Strength, power, and hypertrophy. This is what most people train for. But what about all-around athleticism? Wouldn't the ultimate goal be to look like a top natural bodybuilder and move like an elite athlete?

Well, you can have it all. In fact, improving your "movement capacity" will make building muscle and getting stronger that much easier. Here's how to do it.

Look at any athlete: The ones who typically do the best in most sporting events are those who possess the best movement capacity. That means they can adapt to a rapidly changing environment with fluid transitions throughout all planes of motion.

Now, I work with mostly performance athletes. Walk into our facility and you'll see them putting up some pretty respectable weights. But if all we've done is help them increase their squat numbers then we've failed them. A real athlete must be able to take his newfound strength and power and express it in competition.

When you get down to it, the athlete has to know how to move. In fact, anyone who dedicates hours in the gym to self-improvement needs to know how to move. It's just foundational. And we all have trainable qualities that should be considered in our programming.

Now don't get me wrong, programs rooted in strength principles are the most effective for broadening your potential. Nothing will replace variations of squats, deads, presses, and pulls. However, boosting your movement preparedness is the best way of actualizing that potential.

Most exercises that focus on strength and power development follow very rigid paths of motion. They don't offer an appreciable amount of dynamic stabilization to which the athlete can adapt.

Even typical range of motion and mobility drills have limitations because the rate and velocity of movement is drastically different than what you'd find out in the real world. While familiar mobility is important (think dynamic range of motion, static range of motion, foam rolling, and activation drills), there are unique exercises that can significantly enhance your motor potential.

Building a strong combination of stability and mobility will produce optimal movement. Because of the "triphasic" nature of all dynamic muscle action, it's important to become proficient in handling the unique demands of each phase. Our solution is to sometimes isolate a certain phase to eventually become better at the process of blending.

This first drill requires the athlete to work on range of motion, proprioception, tonic and postural roles, along with basic muscle mechanics.

Since this drill is basically a series of unilateral isometric or quasi-isometric holds, it's best used to excite the nervous system, wake up dormant musculature, help correct posture, and get in some nice range of motion work as well.

An added benefit is that it helps with rate of force development so that you'll be able to reach peak levels of force faster in power exercises. Rehab clients recovering from lower-body injuries will find it useful as well.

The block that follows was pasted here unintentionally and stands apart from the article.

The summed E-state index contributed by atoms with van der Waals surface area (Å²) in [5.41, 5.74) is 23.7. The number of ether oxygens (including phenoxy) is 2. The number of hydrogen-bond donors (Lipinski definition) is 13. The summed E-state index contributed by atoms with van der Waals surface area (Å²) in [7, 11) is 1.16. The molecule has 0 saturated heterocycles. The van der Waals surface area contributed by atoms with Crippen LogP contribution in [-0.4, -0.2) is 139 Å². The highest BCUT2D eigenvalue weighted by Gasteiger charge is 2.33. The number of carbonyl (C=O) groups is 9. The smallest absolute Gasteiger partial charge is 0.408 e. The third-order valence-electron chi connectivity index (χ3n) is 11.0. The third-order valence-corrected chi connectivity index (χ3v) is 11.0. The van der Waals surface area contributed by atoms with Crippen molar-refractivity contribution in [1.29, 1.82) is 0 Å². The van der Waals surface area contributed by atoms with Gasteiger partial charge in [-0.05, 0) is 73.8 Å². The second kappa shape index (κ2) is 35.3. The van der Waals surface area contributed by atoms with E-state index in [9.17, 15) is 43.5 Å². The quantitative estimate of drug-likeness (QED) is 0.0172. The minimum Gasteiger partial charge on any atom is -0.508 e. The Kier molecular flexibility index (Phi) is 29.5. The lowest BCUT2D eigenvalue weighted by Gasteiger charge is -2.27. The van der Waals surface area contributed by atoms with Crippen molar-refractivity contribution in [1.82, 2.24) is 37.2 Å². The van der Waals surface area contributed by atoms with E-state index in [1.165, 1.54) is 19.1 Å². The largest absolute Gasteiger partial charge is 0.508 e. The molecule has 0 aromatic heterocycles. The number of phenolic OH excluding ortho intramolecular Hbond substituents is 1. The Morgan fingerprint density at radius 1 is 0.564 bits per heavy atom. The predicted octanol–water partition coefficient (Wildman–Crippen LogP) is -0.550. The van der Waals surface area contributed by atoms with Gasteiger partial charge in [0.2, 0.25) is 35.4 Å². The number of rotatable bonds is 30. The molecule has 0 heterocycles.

Altitude drops are the most useful tool for developing stronger, more fluid, and more reactive athletes. They showcase your ability to rapidly stretch connective and elastic tissues, and they demand dynamic stability in a concerted manner.

Through eccentric muscle contraction and force absorption, we're laying the foundation for better-stored elastic energy and increased concentric strength potential. Force and power will increase during the overcoming portion of the action.

Tumbling was first introduced to me by my Olympic lifting coach over ten years ago. It offers tremendous benefits for athletes, weekend warriors, and even bodybuilders, including body control, ROM, agility, coordination, timing, leg power, and core activation.

And since tumbling is so versatile and easily paired with other movements and drills, the levels of difficulty are endless. The following combine tumbling with other drills:

After your regular warm-up, try this progression for starters:

  • Rx Single Leg Progression, 15-30 seconds per position for 1-2 sets
  • Pick one altitude drop exercise and perform for 10-15 reps
  • Choose three tumbling drills and perform 3 sets of 5 reps of each

Remember to keep it simple, quality over quantity of reps, and make sure you feel amped and ready, not flat and fatigued. Performed correctly, these drills will enhance the subsequent work for that day.

Most people only concern themselves with the concentric portion of the movement – the lift – which is understandable because we typically judge the success of that movement solely on that portion.

But by spending some time mastering the other two phases, you'll maximize your concentric ability. Without increasing your force stabilization and absorption, it'll become quite difficult to reach your force redirection and projection potential. As your concentric action improves, your training goals (strength, power, or hypertrophy) will soon be reached.

Whether you're interested in breaking up the monotony of training or becoming more athletic, you should give these drills a try. Exposing yourself to different challenges will provide a more enriched training environment and ultimately impact your level of productivity, both in the gym and out.